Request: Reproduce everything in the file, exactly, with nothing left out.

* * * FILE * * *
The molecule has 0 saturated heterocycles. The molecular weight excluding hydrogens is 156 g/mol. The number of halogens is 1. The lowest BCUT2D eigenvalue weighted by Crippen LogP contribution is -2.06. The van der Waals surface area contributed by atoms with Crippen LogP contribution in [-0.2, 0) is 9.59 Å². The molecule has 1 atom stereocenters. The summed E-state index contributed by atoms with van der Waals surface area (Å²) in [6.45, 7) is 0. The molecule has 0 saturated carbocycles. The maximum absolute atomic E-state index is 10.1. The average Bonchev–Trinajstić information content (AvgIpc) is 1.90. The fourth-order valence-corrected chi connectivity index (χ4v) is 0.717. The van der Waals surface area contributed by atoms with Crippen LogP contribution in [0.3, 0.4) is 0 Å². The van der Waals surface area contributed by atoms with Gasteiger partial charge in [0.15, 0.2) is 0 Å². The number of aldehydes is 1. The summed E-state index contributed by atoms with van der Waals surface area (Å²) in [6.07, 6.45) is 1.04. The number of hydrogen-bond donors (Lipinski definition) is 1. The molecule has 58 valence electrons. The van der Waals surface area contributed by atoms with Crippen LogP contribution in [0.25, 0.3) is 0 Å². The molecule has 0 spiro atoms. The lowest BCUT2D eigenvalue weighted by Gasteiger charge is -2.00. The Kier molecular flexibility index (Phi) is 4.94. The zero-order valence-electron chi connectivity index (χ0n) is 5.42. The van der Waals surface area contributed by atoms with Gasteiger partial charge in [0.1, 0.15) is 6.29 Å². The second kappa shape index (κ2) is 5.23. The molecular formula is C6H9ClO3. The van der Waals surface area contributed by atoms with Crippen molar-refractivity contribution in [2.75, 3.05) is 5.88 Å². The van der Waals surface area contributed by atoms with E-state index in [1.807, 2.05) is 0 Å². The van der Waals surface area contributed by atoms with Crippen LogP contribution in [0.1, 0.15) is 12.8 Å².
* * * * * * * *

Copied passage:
The molecule has 0 saturated heterocycles. The molecular weight excluding hydrogens is 156 g/mol. The number of halogens is 1. The lowest BCUT2D eigenvalue weighted by Crippen LogP contribution is -2.06. The van der Waals surface area contributed by atoms with Crippen LogP contribution in [-0.2, 0) is 9.59 Å². The molecule has 1 atom stereocenters. The summed E-state index contributed by atoms with van der Waals surface area (Å²) in [6.45, 7) is 0. The molecule has 0 saturated carbocycles. The maximum absolute atomic E-state index is 10.1. The average Bonchev–Trinajstić information content (AvgIpc) is 1.90. The fourth-order valence-corrected chi connectivity index (χ4v) is 0.717. The van der Waals surface area contributed by atoms with Crippen LogP contribution in [0.3, 0.4) is 0 Å². The van der Waals surface area contributed by atoms with Gasteiger partial charge in [0.15, 0.2) is 0 Å². The number of aldehydes is 1. The summed E-state index contributed by atoms with van der Waals surface area (Å²) in [6.07, 6.45) is 1.04. The number of hydrogen-bond donors (Lipinski definition) is 1. The molecule has 58 valence electrons. The van der Waals surface area contributed by atoms with Crippen LogP contribution in [0.25, 0.3) is 0 Å². The molecule has 0 spiro atoms. The lowest BCUT2D eigenvalue weighted by Gasteiger charge is -2.00. The Kier molecular flexibility index (Phi) is 4.94. The zero-order valence-electron chi connectivity index (χ0n) is 5.42. The van der Waals surface area contributed by atoms with Gasteiger partial charge in [0.1, 0.15) is 6.29 Å². The second kappa shape index (κ2) is 5.23. The molecular formula is C6H9ClO3. The van der Waals surface area contributed by atoms with Crippen molar-refractivity contribution in [2.75, 3.05) is 5.88 Å². The van der Waals surface area contributed by atoms with E-state index in [1.807, 2.05) is 0 Å². The van der Waals surface area contributed by atoms with Crippen LogP contribution in [0.1, 0.15) is 12.8 Å².